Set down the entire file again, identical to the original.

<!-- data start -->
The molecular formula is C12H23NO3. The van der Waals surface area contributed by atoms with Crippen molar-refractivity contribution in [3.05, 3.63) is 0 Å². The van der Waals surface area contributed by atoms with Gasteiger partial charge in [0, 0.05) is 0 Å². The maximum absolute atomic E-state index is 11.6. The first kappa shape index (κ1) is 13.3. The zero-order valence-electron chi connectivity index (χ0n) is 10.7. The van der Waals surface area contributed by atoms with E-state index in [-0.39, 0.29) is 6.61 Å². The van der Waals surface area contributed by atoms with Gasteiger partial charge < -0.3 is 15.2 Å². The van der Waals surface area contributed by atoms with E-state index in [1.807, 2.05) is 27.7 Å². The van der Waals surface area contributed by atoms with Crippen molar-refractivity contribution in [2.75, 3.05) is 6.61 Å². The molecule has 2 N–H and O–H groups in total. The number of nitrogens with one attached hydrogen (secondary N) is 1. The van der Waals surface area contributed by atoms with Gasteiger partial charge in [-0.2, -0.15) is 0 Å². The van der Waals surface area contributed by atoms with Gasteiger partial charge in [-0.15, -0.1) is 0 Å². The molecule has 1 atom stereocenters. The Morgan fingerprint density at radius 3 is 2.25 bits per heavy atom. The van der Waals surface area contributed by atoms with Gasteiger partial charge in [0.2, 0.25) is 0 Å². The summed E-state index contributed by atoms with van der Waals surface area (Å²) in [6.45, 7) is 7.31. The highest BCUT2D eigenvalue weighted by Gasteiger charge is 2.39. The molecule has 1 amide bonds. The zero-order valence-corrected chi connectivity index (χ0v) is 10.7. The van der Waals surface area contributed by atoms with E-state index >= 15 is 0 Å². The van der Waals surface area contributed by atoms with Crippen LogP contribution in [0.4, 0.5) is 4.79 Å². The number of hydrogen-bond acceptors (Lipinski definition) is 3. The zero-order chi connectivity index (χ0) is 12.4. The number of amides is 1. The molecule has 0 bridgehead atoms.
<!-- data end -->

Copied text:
The molecular formula is C12H23NO3. The van der Waals surface area contributed by atoms with Crippen molar-refractivity contribution in [3.05, 3.63) is 0 Å². The van der Waals surface area contributed by atoms with Gasteiger partial charge in [0, 0.05) is 0 Å². The maximum absolute atomic E-state index is 11.6. The first kappa shape index (κ1) is 13.3. The zero-order valence-electron chi connectivity index (χ0n) is 10.7. The van der Waals surface area contributed by atoms with E-state index in [-0.39, 0.29) is 6.61 Å². The van der Waals surface area contributed by atoms with Gasteiger partial charge < -0.3 is 15.2 Å². The van der Waals surface area contributed by atoms with E-state index in [1.807, 2.05) is 27.7 Å². The van der Waals surface area contributed by atoms with Crippen molar-refractivity contribution in [2.75, 3.05) is 6.61 Å². The molecule has 2 N–H and O–H groups in total. The number of nitrogens with one attached hydrogen (secondary N) is 1. The van der Waals surface area contributed by atoms with Gasteiger partial charge in [-0.2, -0.15) is 0 Å². The van der Waals surface area contributed by atoms with Gasteiger partial charge in [-0.15, -0.1) is 0 Å². The molecule has 1 atom stereocenters. The Morgan fingerprint density at radius 3 is 2.25 bits per heavy atom. The van der Waals surface area contributed by atoms with Gasteiger partial charge in [0.2, 0.25) is 0 Å². The summed E-state index contributed by atoms with van der Waals surface area (Å²) in [6.45, 7) is 7.31. The highest BCUT2D eigenvalue weighted by Gasteiger charge is 2.39. The molecule has 1 amide bonds. The zero-order valence-corrected chi connectivity index (χ0v) is 10.7. The van der Waals surface area contributed by atoms with E-state index >= 15 is 0 Å². The van der Waals surface area contributed by atoms with Crippen LogP contribution in [0.4, 0.5) is 4.79 Å². The number of hydrogen-bond acceptors (Lipinski definition) is 3. The zero-order chi connectivity index (χ0) is 12.4. The number of amides is 1. The molecule has 0 bridgehead atoms.